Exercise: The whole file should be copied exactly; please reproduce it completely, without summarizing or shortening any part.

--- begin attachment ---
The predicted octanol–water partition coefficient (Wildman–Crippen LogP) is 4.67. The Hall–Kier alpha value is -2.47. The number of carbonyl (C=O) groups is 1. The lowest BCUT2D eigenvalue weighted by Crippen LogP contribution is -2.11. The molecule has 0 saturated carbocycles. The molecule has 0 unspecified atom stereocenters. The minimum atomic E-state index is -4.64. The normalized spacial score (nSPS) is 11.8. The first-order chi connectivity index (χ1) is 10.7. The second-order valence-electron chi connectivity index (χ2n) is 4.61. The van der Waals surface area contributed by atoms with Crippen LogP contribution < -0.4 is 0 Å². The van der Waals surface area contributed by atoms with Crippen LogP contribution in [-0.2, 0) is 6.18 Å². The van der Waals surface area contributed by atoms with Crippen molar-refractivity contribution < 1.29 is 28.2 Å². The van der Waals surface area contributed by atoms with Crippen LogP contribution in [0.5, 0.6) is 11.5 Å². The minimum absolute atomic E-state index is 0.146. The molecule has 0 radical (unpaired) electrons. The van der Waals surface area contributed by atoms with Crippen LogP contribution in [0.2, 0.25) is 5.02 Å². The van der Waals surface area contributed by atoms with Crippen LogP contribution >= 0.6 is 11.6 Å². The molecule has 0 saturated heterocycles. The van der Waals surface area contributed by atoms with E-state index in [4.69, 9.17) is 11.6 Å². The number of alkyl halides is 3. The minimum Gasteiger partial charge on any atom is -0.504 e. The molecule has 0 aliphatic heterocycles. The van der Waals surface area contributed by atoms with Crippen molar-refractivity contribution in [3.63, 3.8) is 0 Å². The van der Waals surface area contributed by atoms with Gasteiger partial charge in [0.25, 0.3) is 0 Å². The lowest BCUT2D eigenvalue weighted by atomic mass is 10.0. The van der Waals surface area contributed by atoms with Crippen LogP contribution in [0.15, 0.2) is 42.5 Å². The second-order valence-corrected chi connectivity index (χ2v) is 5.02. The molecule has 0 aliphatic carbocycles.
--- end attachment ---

The predicted octanol–water partition coefficient (Wildman–Crippen LogP) is 4.67. The Hall–Kier alpha value is -2.47. The number of carbonyl (C=O) groups is 1. The lowest BCUT2D eigenvalue weighted by Crippen LogP contribution is -2.11. The molecule has 0 saturated carbocycles. The molecule has 0 unspecified atom stereocenters. The minimum atomic E-state index is -4.64. The normalized spacial score (nSPS) is 11.8. The first-order chi connectivity index (χ1) is 10.7. The second-order valence-electron chi connectivity index (χ2n) is 4.61. The van der Waals surface area contributed by atoms with Crippen LogP contribution < -0.4 is 0 Å². The van der Waals surface area contributed by atoms with Crippen LogP contribution in [-0.2, 0) is 6.18 Å². The van der Waals surface area contributed by atoms with Crippen molar-refractivity contribution < 1.29 is 28.2 Å². The van der Waals surface area contributed by atoms with Crippen LogP contribution in [0.5, 0.6) is 11.5 Å². The minimum absolute atomic E-state index is 0.146. The molecule has 0 radical (unpaired) electrons. The van der Waals surface area contributed by atoms with Crippen LogP contribution in [0.2, 0.25) is 5.02 Å². The van der Waals surface area contributed by atoms with Crippen LogP contribution >= 0.6 is 11.6 Å². The molecule has 0 saturated heterocycles. The van der Waals surface area contributed by atoms with E-state index in [4.69, 9.17) is 11.6 Å². The number of alkyl halides is 3. The minimum Gasteiger partial charge on any atom is -0.504 e. The molecule has 0 aliphatic heterocycles. The van der Waals surface area contributed by atoms with Crippen molar-refractivity contribution in [3.63, 3.8) is 0 Å². The van der Waals surface area contributed by atoms with Gasteiger partial charge in [0.25, 0.3) is 0 Å². The lowest BCUT2D eigenvalue weighted by atomic mass is 10.0. The van der Waals surface area contributed by atoms with Crippen LogP contribution in [0.15, 0.2) is 42.5 Å². The second-order valence-corrected chi connectivity index (χ2v) is 5.02. The molecule has 0 aliphatic carbocycles.